What Are Your Questions about Landscape Rock in Peoria, AZ? We Can Answer Them! Just Check out Our FAQ
Can I get a discount on my order?
YES, absolutely! All orders over 50 ton qualify for a discount.
What about delivery charges?
Delivery is available valley-wide. We offer free delivery within our home zone for orders of thirteen (13) tons and up. Outside the free delivery zone (or for smaller loads), a nominal delivery charge can apply. Please call in advance for scheduling, availability, and pricing. The weight of different products (split loads) can be added together in considering the delivery charges.
What are “Fines and Minuses”?
“Fines” is the term used to describe the crushed rock. “Minuses” is the sandy dirt like parts of the material.
What do the terms sized, screened, and minus mean?
These terms refer to the size of the decorative rock, as defined by the largest piece which would fit through a screen of a pre-determined size. The terms also help to denote the approximate amount of fines present in a product. For instance, the term “sized” can signify up to 1–20% fines in the product, whereas “screened” can mean 20% to 60% fines in the product, and when we visualize a product described by the term “minus,” we know it will have 60% to 80% fines.
What is Rip Rap?
Think of rip rap as large stones with angular shapes, larger than gravel but smaller than boulders. Rip rap can vary in size from about the size of a softball to as large as approximately 10″ to 12″ in diameter. The average is usually from about 3″ to 8″ in size. One ton of rip rap will usually cover an area of 35 to 40 linear feet, spread 3′ wide.
How can I match my existing granite color?
Due to the nature of mined substances such as granite, colors and consistencies of granites may vary. Color change will occur with aging, and therefore matching your existing granite may not be possible. Bring a sample with you to our yard and our experts will find the closest match for you.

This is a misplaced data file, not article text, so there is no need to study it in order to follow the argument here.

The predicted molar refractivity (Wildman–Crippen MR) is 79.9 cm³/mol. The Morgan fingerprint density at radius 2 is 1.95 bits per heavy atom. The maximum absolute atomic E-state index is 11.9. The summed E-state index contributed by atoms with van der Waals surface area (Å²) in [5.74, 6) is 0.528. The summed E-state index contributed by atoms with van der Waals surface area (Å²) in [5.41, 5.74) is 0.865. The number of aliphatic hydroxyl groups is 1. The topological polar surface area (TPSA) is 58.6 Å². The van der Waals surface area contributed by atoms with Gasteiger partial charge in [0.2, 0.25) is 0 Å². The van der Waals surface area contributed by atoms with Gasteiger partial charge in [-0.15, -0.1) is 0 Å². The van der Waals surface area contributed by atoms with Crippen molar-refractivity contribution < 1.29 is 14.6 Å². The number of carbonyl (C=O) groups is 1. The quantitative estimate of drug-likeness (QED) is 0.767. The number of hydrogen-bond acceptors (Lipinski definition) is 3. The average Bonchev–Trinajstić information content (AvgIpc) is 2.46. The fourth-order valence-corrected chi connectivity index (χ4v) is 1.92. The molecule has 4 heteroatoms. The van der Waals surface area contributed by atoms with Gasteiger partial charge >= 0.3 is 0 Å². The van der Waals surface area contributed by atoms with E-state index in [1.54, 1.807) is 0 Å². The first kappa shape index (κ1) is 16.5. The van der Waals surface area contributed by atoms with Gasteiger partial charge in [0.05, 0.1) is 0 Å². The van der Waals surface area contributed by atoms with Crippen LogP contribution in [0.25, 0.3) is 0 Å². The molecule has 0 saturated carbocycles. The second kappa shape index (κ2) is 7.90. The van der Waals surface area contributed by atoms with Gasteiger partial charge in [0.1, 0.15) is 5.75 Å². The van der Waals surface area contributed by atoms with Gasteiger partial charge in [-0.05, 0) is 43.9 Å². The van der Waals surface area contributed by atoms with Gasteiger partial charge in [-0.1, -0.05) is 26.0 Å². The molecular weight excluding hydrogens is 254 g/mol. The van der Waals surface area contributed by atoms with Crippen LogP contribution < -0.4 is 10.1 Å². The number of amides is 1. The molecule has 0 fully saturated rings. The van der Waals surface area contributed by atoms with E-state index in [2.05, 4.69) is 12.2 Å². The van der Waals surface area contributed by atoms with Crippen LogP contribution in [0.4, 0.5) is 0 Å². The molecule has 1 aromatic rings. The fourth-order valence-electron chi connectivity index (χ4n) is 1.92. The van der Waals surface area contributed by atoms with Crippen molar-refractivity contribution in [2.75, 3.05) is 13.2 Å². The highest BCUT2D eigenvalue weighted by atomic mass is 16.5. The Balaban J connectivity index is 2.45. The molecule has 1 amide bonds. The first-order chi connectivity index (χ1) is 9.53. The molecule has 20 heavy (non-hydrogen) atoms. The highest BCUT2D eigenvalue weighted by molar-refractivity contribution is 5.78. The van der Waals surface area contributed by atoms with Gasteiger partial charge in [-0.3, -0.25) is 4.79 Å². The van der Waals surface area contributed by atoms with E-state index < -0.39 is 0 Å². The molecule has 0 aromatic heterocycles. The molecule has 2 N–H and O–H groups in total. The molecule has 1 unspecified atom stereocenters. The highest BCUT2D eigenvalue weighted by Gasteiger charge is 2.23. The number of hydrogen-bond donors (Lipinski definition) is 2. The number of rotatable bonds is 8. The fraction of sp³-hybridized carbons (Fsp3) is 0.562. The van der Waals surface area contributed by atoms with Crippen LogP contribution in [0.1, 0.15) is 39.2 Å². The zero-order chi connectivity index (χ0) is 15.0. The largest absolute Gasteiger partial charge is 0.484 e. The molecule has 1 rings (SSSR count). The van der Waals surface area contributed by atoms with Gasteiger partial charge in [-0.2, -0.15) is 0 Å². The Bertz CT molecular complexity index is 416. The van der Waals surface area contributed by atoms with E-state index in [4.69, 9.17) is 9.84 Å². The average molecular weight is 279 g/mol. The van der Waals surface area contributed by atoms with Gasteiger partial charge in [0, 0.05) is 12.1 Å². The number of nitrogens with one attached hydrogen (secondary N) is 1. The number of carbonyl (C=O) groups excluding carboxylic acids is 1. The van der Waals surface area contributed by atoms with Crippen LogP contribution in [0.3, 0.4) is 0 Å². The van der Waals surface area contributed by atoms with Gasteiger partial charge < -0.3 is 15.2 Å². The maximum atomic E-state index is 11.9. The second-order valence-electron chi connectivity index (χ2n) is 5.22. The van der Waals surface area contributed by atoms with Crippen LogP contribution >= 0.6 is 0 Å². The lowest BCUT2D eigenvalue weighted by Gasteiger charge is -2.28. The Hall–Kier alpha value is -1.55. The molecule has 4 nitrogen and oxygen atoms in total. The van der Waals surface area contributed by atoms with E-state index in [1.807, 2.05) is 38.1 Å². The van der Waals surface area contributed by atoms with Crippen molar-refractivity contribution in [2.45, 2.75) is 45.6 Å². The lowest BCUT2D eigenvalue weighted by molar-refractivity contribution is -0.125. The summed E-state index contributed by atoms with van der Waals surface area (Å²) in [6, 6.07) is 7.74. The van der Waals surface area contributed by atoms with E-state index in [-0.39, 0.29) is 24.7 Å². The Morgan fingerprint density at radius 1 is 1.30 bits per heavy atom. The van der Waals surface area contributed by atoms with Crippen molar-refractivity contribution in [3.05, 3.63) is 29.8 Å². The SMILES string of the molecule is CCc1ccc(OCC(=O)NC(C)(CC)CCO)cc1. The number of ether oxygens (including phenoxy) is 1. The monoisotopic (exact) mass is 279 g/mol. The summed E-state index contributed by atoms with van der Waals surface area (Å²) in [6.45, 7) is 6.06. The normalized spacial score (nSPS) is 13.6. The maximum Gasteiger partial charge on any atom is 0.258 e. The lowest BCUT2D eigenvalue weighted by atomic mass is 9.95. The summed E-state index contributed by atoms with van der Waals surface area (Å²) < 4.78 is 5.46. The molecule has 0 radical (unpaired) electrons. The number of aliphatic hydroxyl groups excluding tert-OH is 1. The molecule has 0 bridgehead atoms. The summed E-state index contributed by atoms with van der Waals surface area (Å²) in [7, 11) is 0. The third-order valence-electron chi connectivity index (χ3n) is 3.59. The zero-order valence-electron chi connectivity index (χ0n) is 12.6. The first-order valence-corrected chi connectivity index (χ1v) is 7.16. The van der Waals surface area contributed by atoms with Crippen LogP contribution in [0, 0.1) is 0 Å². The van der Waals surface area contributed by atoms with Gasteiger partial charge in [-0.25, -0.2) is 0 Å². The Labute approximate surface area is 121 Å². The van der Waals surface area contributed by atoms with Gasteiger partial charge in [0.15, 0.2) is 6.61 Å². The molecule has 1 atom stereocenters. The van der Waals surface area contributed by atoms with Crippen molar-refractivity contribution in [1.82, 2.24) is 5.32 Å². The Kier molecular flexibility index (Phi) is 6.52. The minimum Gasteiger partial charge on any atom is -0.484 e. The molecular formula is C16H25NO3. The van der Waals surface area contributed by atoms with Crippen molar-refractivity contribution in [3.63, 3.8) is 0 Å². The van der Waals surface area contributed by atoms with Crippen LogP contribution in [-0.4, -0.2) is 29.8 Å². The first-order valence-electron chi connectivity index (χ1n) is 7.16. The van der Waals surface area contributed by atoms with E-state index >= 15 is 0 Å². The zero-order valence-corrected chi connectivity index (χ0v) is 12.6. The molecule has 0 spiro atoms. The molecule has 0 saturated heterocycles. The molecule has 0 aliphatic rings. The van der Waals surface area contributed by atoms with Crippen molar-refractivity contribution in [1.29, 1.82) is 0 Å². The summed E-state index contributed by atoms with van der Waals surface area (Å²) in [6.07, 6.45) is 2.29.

How do I calculate the square footage of my yard?
Easy. Just measure the length and width of the yard, then multiply the two figures. Check out our tips and tricks page for more hints and an easy-to-use chart to help you estimate how much rock you’ll need to cover your yard.
What is pea gravel?
Pea gravel is a “natural” river stone not crushed.
Can you recommend a professional landscaper?
Over the years, Rock ‘N Rollin Landscape Materials has developed good relationships with many fine landscapers throughout the valley. While we cannot guarantee any other company’s work, we can usually give you the names of several landscapers in your area. Check our services page for a partial listing or call our office at 623-878-7625.
What’s the difference between a surface boulder and a regular boulder?
You’ll hear the term “custom boulder” and also the term “surface boulder.” A surface boulder is just that, it is picked up off the surface of the earth, whereas a custom boulder is quarried from the earth.
Tell me more about flagstone!
There are five basic categories of flagstone: regular select, thin select, patio select, coping, and slabs.
- Regular select is a grade of flagstone characterized by pieces of stone approximately 2′ by 3′ in surface area. Thickness is between 1″ to 1 ¾”. It is generally used in outdoor patio applications.
- Thin select is a grade characterized by pieces of stone approximately 2′ by 3′ in surface area. Thickness is 1″ or less, but not usually less than ½ inch. It is generally used in indoor flooring applications, but may also be used in the same applications as regular select with proper installation techniques.
- Patio select is characterized by pieces of stone that are less than four square feet in surface area. Thickness is between 1 and 2 inches. The pieces are generally the leftovers from making regular select.
- Coping is a category of flagstone pieces used as edging, generally used as edging around pools. Coping usually ranges in thickness from 1 ¾” to 4″.
- Slabs are larger pieces of flagstone used for signs, tables, and other custom applications.
Now let’s go over color shades. Remember that flagstone is a natural stone and therefore colors may vary slightly, but as a general rule you can use this as a guideline:
- Rosa is generally a dark purple-pink, with some golden tones. Also known as dark pink.
- Light Rose is usually a mixture of pinks and tans. Also called Light Pink.
- Peach will have a mixture of pinks and golden tones in it, but not as dark as Rosa.
- Buff is generally a mixture of tan and gold tones. It is also called Buckskin or Apache.
- Classic Oak normally has a white to beige-white tone, with some hints of pale green.
- Sedona Red is generally a dark red to red-orange. This is one of the softer flagstones.